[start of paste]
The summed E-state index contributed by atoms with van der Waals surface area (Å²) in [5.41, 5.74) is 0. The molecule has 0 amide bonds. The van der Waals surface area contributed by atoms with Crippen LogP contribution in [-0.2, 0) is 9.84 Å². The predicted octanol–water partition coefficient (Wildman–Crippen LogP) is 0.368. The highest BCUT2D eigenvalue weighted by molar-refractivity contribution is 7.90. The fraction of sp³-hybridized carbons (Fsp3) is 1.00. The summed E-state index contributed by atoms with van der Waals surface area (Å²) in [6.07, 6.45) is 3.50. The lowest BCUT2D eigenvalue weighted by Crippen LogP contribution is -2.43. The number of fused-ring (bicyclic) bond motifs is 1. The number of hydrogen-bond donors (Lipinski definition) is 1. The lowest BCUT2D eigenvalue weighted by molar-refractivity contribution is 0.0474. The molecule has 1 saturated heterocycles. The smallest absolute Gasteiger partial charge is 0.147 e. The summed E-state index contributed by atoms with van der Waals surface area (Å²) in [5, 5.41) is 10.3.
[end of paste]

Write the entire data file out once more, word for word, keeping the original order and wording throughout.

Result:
The summed E-state index contributed by atoms with van der Waals surface area (Å²) in [5.41, 5.74) is 0. The molecule has 0 amide bonds. The van der Waals surface area contributed by atoms with Crippen LogP contribution in [-0.2, 0) is 9.84 Å². The predicted octanol–water partition coefficient (Wildman–Crippen LogP) is 0.368. The highest BCUT2D eigenvalue weighted by molar-refractivity contribution is 7.90. The fraction of sp³-hybridized carbons (Fsp3) is 1.00. The summed E-state index contributed by atoms with van der Waals surface area (Å²) in [6.07, 6.45) is 3.50. The lowest BCUT2D eigenvalue weighted by Crippen LogP contribution is -2.43. The number of fused-ring (bicyclic) bond motifs is 1. The number of hydrogen-bond donors (Lipinski definition) is 1. The lowest BCUT2D eigenvalue weighted by molar-refractivity contribution is 0.0474. The molecule has 1 saturated heterocycles. The smallest absolute Gasteiger partial charge is 0.147 e. The summed E-state index contributed by atoms with van der Waals surface area (Å²) in [5, 5.41) is 10.3.